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Conditions That Prolong Calculation Time - HP 35s User Manual

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f (x)
The graph is a spike very close to the origin. Because no sample point happened to
discover the spike, the algorithm assumed that f(x) was identically equal to zero
throughout the interval of integration. Even if you increased the number of sample
points by calculating the integral in SCI 11 or ALL format, none of the additional
sample points would discover the spike when this particular function is integrated
over this particular interval. (For better approaches to problems such as this, see the
next topic, "Conditions That Prolong Calculation Time.")
Fortunately, functions exhibiting such aberrations (a fluctuation that is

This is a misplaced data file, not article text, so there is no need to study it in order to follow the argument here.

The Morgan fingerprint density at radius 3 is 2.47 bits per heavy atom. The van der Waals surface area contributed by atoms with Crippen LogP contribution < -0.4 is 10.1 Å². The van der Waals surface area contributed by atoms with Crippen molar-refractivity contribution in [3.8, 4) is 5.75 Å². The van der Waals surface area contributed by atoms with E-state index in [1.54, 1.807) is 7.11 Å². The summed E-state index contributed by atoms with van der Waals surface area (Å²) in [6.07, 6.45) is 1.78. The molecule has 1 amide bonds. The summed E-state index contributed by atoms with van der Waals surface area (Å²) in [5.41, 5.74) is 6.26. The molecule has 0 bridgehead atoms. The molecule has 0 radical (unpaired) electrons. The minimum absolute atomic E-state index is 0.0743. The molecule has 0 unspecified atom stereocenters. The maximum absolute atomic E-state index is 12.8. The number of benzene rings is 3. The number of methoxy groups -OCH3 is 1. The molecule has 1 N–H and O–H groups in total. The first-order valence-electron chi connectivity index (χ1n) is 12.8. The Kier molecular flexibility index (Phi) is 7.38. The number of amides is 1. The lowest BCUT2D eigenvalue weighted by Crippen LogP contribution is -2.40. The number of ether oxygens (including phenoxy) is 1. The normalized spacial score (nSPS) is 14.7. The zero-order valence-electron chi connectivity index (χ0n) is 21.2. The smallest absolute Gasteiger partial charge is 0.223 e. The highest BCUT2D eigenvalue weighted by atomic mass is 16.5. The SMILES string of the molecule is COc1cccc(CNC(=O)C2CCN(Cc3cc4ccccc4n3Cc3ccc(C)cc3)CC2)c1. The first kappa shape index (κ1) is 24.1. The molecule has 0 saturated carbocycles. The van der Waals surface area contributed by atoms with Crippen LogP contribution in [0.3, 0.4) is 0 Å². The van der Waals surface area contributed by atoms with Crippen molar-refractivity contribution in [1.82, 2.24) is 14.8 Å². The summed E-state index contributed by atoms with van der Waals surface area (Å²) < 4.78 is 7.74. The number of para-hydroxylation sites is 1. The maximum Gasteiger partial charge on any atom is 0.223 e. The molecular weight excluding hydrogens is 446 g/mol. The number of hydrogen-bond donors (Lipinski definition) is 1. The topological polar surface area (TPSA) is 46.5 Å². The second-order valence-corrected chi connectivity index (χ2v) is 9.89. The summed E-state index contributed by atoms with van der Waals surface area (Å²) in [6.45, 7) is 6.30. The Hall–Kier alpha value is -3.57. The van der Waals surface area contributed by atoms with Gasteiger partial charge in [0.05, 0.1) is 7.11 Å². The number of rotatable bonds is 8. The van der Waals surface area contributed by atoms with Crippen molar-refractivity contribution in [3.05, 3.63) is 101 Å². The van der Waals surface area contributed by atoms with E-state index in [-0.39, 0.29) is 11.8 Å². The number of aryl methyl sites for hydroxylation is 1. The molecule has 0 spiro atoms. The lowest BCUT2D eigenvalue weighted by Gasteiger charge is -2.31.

uncharacteristic of the behavior of the function elsewhere) are unusual enough that
you are unlikely to have to integrate one unknowingly. A function that could lead to
incorrect results can be identified in simple terms by how rapidly it and its low–order
derivatives vary across the interval of integration. Basically, the more rapid the
variation in the function or its derivatives, and the lower the order of such rapidly
varying derivatives, the less quickly will the calculation finish, and the less reliable
will be the resulting approximation.
More about Integration


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